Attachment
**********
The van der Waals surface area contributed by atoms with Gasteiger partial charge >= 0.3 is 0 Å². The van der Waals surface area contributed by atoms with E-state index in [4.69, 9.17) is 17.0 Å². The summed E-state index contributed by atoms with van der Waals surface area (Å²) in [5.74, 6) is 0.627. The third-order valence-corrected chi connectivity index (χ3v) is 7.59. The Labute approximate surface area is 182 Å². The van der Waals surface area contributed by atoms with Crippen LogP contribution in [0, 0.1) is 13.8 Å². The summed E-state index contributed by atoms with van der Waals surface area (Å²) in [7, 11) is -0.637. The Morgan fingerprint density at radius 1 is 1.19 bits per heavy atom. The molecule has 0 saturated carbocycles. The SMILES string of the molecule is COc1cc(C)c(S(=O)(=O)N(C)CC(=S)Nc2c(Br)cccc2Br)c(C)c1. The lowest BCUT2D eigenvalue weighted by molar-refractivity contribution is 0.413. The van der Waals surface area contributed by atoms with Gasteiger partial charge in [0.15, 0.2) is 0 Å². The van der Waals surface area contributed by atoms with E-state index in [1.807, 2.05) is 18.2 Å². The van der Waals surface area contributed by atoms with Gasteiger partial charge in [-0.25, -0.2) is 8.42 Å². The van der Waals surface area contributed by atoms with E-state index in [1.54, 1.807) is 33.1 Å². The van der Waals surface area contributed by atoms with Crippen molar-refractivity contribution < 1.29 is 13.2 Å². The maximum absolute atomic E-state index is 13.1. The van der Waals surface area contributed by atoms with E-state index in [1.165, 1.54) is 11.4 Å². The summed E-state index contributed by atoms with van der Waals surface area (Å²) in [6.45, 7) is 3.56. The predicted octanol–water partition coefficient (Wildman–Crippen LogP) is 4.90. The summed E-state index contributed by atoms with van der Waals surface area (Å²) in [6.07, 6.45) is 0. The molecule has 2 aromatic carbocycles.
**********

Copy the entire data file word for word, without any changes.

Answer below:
The van der Waals surface area contributed by atoms with Gasteiger partial charge >= 0.3 is 0 Å². The van der Waals surface area contributed by atoms with E-state index in [4.69, 9.17) is 17.0 Å². The summed E-state index contributed by atoms with van der Waals surface area (Å²) in [5.74, 6) is 0.627. The third-order valence-corrected chi connectivity index (χ3v) is 7.59. The Labute approximate surface area is 182 Å². The van der Waals surface area contributed by atoms with Crippen LogP contribution in [0, 0.1) is 13.8 Å². The summed E-state index contributed by atoms with van der Waals surface area (Å²) in [7, 11) is -0.637. The Morgan fingerprint density at radius 1 is 1.19 bits per heavy atom. The molecule has 0 saturated carbocycles. The SMILES string of the molecule is COc1cc(C)c(S(=O)(=O)N(C)CC(=S)Nc2c(Br)cccc2Br)c(C)c1. The lowest BCUT2D eigenvalue weighted by molar-refractivity contribution is 0.413. The van der Waals surface area contributed by atoms with Gasteiger partial charge in [0.15, 0.2) is 0 Å². The van der Waals surface area contributed by atoms with E-state index in [1.807, 2.05) is 18.2 Å². The van der Waals surface area contributed by atoms with Gasteiger partial charge in [-0.25, -0.2) is 8.42 Å². The van der Waals surface area contributed by atoms with E-state index in [1.54, 1.807) is 33.1 Å². The van der Waals surface area contributed by atoms with Crippen molar-refractivity contribution < 1.29 is 13.2 Å². The maximum absolute atomic E-state index is 13.1. The van der Waals surface area contributed by atoms with E-state index in [1.165, 1.54) is 11.4 Å². The summed E-state index contributed by atoms with van der Waals surface area (Å²) in [6.45, 7) is 3.56. The predicted octanol–water partition coefficient (Wildman–Crippen LogP) is 4.90. The summed E-state index contributed by atoms with van der Waals surface area (Å²) in [6.07, 6.45) is 0. The molecule has 2 aromatic carbocycles.